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2013-07-10 07:41

TARNISHED STAR: France has banned the sale of the latest Mercedes cars because, that country says, their aircons are too polluting. Image: AFP

FRANKFURT, Germany - The newest Mercedes cars cannot be sold in France because they use an older air-conditioning refrigerant that, the EU says, should be replaced because it creates excessive greenhouse gases.

Mercedes says the alternative - newer - gas could make their cars blow up.

"Only new cars are subject to the measure," a company spokesman told AFP, adding that customers confronted with the ban were to be offered alternative models.

RISK OF EXPLOSION

Since January 1 European Union norms demand that automakers use R1234yf refrigerant instead of R124a, which itself replaced the previous refrigerant back in 1978.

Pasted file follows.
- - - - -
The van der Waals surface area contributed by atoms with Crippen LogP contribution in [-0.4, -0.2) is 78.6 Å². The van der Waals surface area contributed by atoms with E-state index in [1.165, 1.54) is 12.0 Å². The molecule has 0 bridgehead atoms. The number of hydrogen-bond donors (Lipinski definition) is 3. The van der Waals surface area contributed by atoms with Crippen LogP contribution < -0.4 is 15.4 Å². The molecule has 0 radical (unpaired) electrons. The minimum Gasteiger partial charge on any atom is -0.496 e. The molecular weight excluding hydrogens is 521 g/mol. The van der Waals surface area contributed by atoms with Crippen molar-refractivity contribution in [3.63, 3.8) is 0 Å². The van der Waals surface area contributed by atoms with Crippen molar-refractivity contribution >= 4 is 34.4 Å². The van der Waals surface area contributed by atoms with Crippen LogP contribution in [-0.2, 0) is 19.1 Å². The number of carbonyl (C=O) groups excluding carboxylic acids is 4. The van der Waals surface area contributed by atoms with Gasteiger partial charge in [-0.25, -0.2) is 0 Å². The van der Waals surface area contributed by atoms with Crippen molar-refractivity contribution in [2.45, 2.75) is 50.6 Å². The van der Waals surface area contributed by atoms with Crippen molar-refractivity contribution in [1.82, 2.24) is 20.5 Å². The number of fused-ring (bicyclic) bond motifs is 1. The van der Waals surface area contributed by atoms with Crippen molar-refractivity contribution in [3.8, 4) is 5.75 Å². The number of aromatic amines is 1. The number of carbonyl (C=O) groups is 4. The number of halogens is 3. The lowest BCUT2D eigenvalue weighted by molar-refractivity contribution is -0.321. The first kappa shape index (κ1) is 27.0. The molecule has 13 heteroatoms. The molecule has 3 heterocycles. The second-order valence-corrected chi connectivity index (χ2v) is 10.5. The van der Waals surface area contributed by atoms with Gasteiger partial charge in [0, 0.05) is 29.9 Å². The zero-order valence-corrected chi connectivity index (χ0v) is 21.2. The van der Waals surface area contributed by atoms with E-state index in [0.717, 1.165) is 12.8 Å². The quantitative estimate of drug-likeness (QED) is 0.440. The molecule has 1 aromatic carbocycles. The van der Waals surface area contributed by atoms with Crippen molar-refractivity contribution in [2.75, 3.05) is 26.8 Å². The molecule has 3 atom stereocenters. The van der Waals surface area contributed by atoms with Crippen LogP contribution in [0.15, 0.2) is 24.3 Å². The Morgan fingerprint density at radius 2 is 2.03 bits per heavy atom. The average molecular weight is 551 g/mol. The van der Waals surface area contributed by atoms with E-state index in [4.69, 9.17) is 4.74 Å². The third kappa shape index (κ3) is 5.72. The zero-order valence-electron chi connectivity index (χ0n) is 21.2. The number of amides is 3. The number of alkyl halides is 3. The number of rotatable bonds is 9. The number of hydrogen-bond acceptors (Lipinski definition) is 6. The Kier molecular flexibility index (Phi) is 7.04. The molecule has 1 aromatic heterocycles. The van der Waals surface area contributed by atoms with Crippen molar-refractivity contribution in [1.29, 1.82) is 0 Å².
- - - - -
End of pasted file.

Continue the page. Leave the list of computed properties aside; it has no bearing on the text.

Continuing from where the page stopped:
Daimler, which makes Mercedes products, is  staying with R134a because its information shows the new gas catches fire more easily and puts cars at a greater risk of explosion in a crash.

The makers of R1234yf reject that, of course, but in Germany the auto giant was given special permission to keep using the older gas and says it will persist in doing so in the hope that "in the next few years" a safer version will be available.

Only France has objected to the continued use of R134a.

However in June (2013) the European Commission, the EU's executive branch, threatened sanctions against German automakers for using the refrigerant. The commission officially notified Germany of its objections to the continued use of the gas and gave Berlin until September to comply.

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